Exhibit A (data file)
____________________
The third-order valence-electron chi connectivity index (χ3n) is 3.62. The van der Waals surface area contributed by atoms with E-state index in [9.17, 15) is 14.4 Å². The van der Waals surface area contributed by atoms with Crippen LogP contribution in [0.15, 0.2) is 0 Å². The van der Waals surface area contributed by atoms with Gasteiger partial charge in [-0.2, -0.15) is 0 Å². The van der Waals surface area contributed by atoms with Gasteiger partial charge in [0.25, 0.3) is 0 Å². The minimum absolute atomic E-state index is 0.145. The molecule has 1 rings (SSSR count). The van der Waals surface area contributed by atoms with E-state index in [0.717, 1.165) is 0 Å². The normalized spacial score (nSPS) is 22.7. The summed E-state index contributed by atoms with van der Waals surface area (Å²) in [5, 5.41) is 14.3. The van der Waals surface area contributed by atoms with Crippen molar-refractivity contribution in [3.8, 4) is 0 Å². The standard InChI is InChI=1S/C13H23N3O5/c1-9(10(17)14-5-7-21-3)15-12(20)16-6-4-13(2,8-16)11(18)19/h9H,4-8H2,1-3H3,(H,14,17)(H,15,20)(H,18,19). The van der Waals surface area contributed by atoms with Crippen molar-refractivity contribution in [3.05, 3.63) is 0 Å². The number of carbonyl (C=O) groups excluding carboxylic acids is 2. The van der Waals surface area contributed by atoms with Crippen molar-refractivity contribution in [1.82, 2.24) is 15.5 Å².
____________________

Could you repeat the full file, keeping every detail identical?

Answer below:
The third-order valence-electron chi connectivity index (χ3n) is 3.62. The van der Waals surface area contributed by atoms with E-state index in [9.17, 15) is 14.4 Å². The van der Waals surface area contributed by atoms with Crippen LogP contribution in [0.15, 0.2) is 0 Å². The van der Waals surface area contributed by atoms with Gasteiger partial charge in [-0.2, -0.15) is 0 Å². The van der Waals surface area contributed by atoms with Gasteiger partial charge in [0.25, 0.3) is 0 Å². The minimum absolute atomic E-state index is 0.145. The molecule has 1 rings (SSSR count). The van der Waals surface area contributed by atoms with E-state index in [0.717, 1.165) is 0 Å². The normalized spacial score (nSPS) is 22.7. The summed E-state index contributed by atoms with van der Waals surface area (Å²) in [5, 5.41) is 14.3. The van der Waals surface area contributed by atoms with Crippen molar-refractivity contribution in [3.8, 4) is 0 Å². The standard InChI is InChI=1S/C13H23N3O5/c1-9(10(17)14-5-7-21-3)15-12(20)16-6-4-13(2,8-16)11(18)19/h9H,4-8H2,1-3H3,(H,14,17)(H,15,20)(H,18,19). The van der Waals surface area contributed by atoms with Crippen molar-refractivity contribution in [3.05, 3.63) is 0 Å². The number of carbonyl (C=O) groups excluding carboxylic acids is 2. The van der Waals surface area contributed by atoms with Crippen molar-refractivity contribution in [1.82, 2.24) is 15.5 Å².